Wanuskewin is an Indigenous-led, self-governing organization stewardship of 731 acres of lands, a gathering place for all nations. Candace Wasacase, the longest-serving board chair, says that Wanuskewin “has always had a magnetic pull as a natural gathering place.” Their Interpretive Center exhibits and educates the public about Northern Indigenous Plains Culture, and CEO Darlene Brander says that they “celebrate the history, while also showcasing the evolving Indigenous cultures and preparing for the future.” They both add that Wanuskewin is unique, important, brings joy, and adds to the fabric of what is now called Saskatchewan.
One of the initiatives Wanuskewin was determined to accomplish was the reintroduction of the bison. “When the bison left us, physically not spiritually, it did something to damage our spirituality and culture,” and when the bison hooves hit the ground in 2019, Candace adds that she can still remember vividly how she felt. One of the feelings she had at that moment was great pride in the fact the next generations will grow up with bison in their backyards; a first in over 100 years.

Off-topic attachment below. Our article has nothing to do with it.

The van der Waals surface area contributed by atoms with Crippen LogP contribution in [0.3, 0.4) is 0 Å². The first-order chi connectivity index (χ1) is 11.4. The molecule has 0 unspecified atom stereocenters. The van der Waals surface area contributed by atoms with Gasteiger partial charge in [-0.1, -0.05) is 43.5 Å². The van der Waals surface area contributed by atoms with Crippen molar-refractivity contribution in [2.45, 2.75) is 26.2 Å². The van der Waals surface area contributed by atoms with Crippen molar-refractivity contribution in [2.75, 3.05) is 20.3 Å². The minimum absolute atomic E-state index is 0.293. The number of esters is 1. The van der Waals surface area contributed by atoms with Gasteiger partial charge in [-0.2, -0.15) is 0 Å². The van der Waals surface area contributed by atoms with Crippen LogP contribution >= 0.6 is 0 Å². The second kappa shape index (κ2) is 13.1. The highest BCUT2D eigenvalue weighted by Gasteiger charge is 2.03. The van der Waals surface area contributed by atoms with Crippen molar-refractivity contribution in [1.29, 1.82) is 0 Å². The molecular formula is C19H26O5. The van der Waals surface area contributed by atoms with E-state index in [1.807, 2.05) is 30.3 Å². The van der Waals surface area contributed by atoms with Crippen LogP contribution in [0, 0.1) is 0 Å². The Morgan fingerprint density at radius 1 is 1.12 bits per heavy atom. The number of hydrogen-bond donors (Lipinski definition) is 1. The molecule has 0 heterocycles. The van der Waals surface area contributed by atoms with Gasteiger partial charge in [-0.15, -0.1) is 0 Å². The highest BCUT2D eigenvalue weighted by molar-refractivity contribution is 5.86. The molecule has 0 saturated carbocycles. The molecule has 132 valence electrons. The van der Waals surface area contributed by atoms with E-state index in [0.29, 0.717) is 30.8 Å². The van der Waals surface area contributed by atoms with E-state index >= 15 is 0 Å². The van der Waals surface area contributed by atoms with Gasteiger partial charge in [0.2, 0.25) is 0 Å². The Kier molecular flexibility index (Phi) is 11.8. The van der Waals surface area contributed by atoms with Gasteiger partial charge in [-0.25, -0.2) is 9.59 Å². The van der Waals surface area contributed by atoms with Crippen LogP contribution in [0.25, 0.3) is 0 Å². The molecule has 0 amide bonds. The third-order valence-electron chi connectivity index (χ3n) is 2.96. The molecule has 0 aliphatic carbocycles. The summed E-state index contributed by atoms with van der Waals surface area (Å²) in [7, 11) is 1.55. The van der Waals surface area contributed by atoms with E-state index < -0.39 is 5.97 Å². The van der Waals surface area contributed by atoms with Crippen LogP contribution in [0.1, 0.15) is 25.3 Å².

They say that the return of the bison is symbolic, of a new era and that they are on the cusp of welcoming the world. In the next three to four years, Wanuskewin is expecting to be a designated UNESCO heritage site– a first in Saskatchewan. Another program is their community-driven Wanuskewin Institute, a think tank that will focus on research to uplift Indigenous voices in the education space. Candace adds that the Institute will showcase that their “ways of knowing, being, and doing, can heal the world.”
Mission + Vision + Values
Advance the understanding and appreciation of the evolving cultures of the Northern Plains Indigenous peoples.